Rebates are also an important tool in value-based contracting (VBC). AMCP supports the health care system’s transition toward value-based care, as it is a primary strategy for improving patient care while managing costs. (1) The implementation of effective, outcomes-driven, value-based contracting strategies remains a key focus area for AMCP and its members, and rebates play an important part in VBC.
2019 Rebate Rule
In 2019, the Department of Health and Human Services (HHS) proposed a regulation to eliminate a safe harbor of the federal anti-kickback statute for manufacturer rebates to pharmacy benefit managers (PBMs). In examining the value of the rebate system, the primary purpose of this regulation was to reduce federal spending. However, the Centers for Medicare & Medicaid Services’ (CMS) Office of the Actuary estimated that this rule would increase total drug spending by $137 billion by 2029 and increase federal spending on Medicare Part D by $196.1 billion. (2)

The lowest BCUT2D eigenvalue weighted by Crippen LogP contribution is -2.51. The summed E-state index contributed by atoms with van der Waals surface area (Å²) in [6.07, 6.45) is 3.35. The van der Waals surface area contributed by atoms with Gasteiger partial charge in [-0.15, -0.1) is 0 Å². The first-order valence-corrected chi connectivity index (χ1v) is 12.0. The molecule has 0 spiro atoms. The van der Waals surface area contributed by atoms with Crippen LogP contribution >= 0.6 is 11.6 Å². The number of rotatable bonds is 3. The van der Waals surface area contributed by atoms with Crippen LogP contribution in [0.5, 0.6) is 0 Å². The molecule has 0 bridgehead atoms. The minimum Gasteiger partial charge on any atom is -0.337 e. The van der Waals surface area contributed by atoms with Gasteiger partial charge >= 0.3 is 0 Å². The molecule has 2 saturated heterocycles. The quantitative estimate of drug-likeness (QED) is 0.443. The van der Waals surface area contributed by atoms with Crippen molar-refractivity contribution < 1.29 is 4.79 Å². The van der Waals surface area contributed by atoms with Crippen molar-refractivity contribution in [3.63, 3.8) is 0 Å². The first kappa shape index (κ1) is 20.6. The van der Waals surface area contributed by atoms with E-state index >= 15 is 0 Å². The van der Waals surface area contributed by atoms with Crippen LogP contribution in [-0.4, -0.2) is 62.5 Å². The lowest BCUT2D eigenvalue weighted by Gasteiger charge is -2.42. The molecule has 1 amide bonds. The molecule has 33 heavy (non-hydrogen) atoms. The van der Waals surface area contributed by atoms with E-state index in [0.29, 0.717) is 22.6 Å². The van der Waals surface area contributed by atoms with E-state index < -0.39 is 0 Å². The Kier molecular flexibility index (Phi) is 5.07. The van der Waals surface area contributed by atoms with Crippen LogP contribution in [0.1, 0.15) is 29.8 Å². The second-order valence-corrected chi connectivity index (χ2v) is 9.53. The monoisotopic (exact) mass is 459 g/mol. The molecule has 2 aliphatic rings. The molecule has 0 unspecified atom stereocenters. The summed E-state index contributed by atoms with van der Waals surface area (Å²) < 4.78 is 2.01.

The Congressional Budget Office (CBO) analysis of this proposal also concluded that it would increase federal spending and Part D premiums. As part of its budget projection, CBO estimated that the rule would raise federal spending by $177 billion between 2020 and 2029. Because Part D plan sponsors often use savings from rebates to decrease premiums, premiums would also increase under the proposed regulation, and since the federal government subsidizes 74.5% of Part D premiums, CBO concluded that this proposal would result in an increase in federal spending. (3)
Implementation of the rebate rule faced several delays before the Inflation Reduction Act of 2022 effectively repealed it by extending the current moratorium until 2032. (4)